Table 1. Forecasts of major determinants of Winter 2009-10 of heating oil expenditures

Short-Term Energy Outlook
publication date
Heating degree-days
for the Northeast
Refiner acquisition cost
of crude oil
Total U.S. distillate inventories
(million barrels)

October 6, 20095,148$68.25132
November 10, 20095,118$74.17132
December 8, 20095,085$73.58133
January 12, 20105,091$73.58138
February 10, 20105,009$73.03138

Source: EIA Short-Term Energy Outlook (

Interestingly, the higher predictions for prices since October have been partially offset by lower predictions for heating degree-days. The result has been fairly stable household heating expenditure forecasts so far this winter. Table 2 illustrates how EIA's projections for consumption, prices, and total heating oil expenditures this winter in the Northeast have changed since the original forecast published in October 2009. As this heating season has unfolded, the projected total expenditure per household has not varied by a significant amount over time.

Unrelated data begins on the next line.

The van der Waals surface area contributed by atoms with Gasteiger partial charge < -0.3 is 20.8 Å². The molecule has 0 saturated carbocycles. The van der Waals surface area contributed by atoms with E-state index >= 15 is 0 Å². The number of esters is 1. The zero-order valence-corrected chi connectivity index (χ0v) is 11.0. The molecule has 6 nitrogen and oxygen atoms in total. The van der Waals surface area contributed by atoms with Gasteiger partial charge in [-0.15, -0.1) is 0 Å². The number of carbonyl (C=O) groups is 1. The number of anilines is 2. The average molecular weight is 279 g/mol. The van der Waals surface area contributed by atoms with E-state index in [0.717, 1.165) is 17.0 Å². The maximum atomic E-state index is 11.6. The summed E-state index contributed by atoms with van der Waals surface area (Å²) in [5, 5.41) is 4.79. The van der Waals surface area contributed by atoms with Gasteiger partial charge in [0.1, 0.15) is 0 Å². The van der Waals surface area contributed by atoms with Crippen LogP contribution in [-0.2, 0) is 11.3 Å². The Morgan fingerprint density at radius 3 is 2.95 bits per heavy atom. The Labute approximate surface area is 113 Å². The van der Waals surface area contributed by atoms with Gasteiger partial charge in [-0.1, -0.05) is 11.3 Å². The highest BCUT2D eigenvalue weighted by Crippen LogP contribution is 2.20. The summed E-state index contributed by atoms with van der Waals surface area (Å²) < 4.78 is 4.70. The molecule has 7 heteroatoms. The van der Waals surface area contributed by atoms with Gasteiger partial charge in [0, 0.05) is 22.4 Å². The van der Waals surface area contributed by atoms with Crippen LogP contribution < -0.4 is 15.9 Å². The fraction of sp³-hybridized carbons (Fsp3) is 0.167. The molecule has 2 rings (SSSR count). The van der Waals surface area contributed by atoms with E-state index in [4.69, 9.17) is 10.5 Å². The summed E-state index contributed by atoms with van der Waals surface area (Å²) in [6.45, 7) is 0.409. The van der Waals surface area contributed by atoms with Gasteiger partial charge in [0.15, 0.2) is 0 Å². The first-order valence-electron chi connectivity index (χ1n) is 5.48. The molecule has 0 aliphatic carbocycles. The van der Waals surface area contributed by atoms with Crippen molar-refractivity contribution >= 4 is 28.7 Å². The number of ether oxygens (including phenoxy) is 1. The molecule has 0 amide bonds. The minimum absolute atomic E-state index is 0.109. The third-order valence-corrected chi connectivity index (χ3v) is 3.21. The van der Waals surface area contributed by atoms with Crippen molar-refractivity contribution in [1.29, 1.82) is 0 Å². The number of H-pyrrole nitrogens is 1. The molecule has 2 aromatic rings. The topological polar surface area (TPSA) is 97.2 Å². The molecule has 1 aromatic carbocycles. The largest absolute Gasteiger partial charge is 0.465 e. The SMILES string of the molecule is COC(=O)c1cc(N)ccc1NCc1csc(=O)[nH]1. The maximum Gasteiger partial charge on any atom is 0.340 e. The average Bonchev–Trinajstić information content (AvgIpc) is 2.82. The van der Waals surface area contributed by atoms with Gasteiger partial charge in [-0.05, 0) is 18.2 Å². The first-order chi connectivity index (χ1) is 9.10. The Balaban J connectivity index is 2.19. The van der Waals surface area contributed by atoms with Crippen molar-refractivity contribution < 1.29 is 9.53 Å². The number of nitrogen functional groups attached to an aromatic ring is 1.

Table 2. Forecasts of Winter 2009-10 average household heating oil consumption, price, and expenditures in the Northeast

Short-Term Energy Outlook
publication date
Total expenditure

October 6, 2009718$2.64$1,892
November 10, 2009714$2.81$2,009
December 8, 2009711$2.78$1,980
January 12, 2010711$2.79$1,984
February 10, 2010702$2.77$1,942

Source: EIA Short-Term Energy Outlook (